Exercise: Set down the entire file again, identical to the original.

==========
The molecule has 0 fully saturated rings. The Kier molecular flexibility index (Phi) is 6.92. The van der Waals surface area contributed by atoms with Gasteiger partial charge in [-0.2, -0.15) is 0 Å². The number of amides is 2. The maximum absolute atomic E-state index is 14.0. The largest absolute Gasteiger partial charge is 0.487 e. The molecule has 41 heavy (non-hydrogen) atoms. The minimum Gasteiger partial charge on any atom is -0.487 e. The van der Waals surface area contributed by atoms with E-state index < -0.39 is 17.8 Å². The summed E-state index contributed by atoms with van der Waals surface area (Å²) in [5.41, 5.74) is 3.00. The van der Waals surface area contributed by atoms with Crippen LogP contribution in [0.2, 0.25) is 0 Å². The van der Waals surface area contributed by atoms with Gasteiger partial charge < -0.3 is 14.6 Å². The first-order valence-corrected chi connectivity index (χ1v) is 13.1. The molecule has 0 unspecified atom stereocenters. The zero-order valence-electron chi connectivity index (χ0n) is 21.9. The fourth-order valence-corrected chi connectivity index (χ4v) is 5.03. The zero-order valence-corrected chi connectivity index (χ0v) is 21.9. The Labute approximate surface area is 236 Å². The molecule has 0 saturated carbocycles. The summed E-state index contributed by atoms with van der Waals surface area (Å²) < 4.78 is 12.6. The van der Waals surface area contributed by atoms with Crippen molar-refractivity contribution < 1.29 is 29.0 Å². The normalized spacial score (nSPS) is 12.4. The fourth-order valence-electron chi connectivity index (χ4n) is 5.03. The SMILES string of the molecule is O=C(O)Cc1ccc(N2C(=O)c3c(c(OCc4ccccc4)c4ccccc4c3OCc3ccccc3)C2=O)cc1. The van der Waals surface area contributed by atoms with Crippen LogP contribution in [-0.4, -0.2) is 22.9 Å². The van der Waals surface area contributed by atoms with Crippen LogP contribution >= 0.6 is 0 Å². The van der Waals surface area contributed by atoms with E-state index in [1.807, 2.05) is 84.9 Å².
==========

The molecule has 0 fully saturated rings. The Kier molecular flexibility index (Phi) is 6.92. The van der Waals surface area contributed by atoms with Gasteiger partial charge in [-0.2, -0.15) is 0 Å². The number of amides is 2. The maximum absolute atomic E-state index is 14.0. The largest absolute Gasteiger partial charge is 0.487 e. The molecule has 41 heavy (non-hydrogen) atoms. The minimum Gasteiger partial charge on any atom is -0.487 e. The van der Waals surface area contributed by atoms with E-state index < -0.39 is 17.8 Å². The summed E-state index contributed by atoms with van der Waals surface area (Å²) in [5.41, 5.74) is 3.00. The van der Waals surface area contributed by atoms with Crippen LogP contribution in [0.2, 0.25) is 0 Å². The van der Waals surface area contributed by atoms with Gasteiger partial charge < -0.3 is 14.6 Å². The first-order valence-corrected chi connectivity index (χ1v) is 13.1. The molecule has 0 unspecified atom stereocenters. The zero-order valence-electron chi connectivity index (χ0n) is 21.9. The fourth-order valence-corrected chi connectivity index (χ4v) is 5.03. The zero-order valence-corrected chi connectivity index (χ0v) is 21.9. The Labute approximate surface area is 236 Å². The molecule has 0 saturated carbocycles. The summed E-state index contributed by atoms with van der Waals surface area (Å²) < 4.78 is 12.6. The van der Waals surface area contributed by atoms with Crippen molar-refractivity contribution < 1.29 is 29.0 Å². The normalized spacial score (nSPS) is 12.4. The fourth-order valence-electron chi connectivity index (χ4n) is 5.03. The SMILES string of the molecule is O=C(O)Cc1ccc(N2C(=O)c3c(c(OCc4ccccc4)c4ccccc4c3OCc3ccccc3)C2=O)cc1. The van der Waals surface area contributed by atoms with Crippen LogP contribution in [-0.4, -0.2) is 22.9 Å². The van der Waals surface area contributed by atoms with Crippen LogP contribution >= 0.6 is 0 Å². The van der Waals surface area contributed by atoms with E-state index in [1.807, 2.05) is 84.9 Å².